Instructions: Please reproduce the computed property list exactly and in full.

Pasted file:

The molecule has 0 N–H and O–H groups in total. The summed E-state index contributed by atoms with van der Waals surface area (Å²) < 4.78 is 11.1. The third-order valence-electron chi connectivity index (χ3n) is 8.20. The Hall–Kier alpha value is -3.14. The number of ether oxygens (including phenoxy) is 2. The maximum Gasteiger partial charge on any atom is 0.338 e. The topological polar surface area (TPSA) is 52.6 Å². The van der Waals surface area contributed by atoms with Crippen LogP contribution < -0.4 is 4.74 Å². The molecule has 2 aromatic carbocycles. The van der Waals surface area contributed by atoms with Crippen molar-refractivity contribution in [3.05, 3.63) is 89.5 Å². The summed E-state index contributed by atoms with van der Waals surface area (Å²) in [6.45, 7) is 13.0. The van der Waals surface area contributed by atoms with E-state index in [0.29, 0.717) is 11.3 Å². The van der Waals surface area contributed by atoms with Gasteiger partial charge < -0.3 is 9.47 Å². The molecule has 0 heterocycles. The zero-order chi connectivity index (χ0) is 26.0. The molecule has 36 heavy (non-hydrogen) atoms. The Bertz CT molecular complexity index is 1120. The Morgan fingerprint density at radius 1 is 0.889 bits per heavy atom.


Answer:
The molecule has 0 N–H and O–H groups in total. The summed E-state index contributed by atoms with van der Waals surface area (Å²) < 4.78 is 11.1. The third-order valence-electron chi connectivity index (χ3n) is 8.20. The Hall–Kier alpha value is -3.14. The number of ether oxygens (including phenoxy) is 2. The maximum Gasteiger partial charge on any atom is 0.338 e. The topological polar surface area (TPSA) is 52.6 Å². The van der Waals surface area contributed by atoms with Crippen LogP contribution < -0.4 is 4.74 Å². The molecule has 2 aromatic carbocycles. The van der Waals surface area contributed by atoms with Crippen molar-refractivity contribution in [3.05, 3.63) is 89.5 Å². The summed E-state index contributed by atoms with van der Waals surface area (Å²) in [6.45, 7) is 13.0. The van der Waals surface area contributed by atoms with E-state index in [0.29, 0.717) is 11.3 Å². The van der Waals surface area contributed by atoms with Gasteiger partial charge < -0.3 is 9.47 Å². The molecule has 0 heterocycles. The zero-order chi connectivity index (χ0) is 26.0. The molecule has 36 heavy (non-hydrogen) atoms. The Bertz CT molecular complexity index is 1120. The Morgan fingerprint density at radius 1 is 0.889 bits per heavy atom.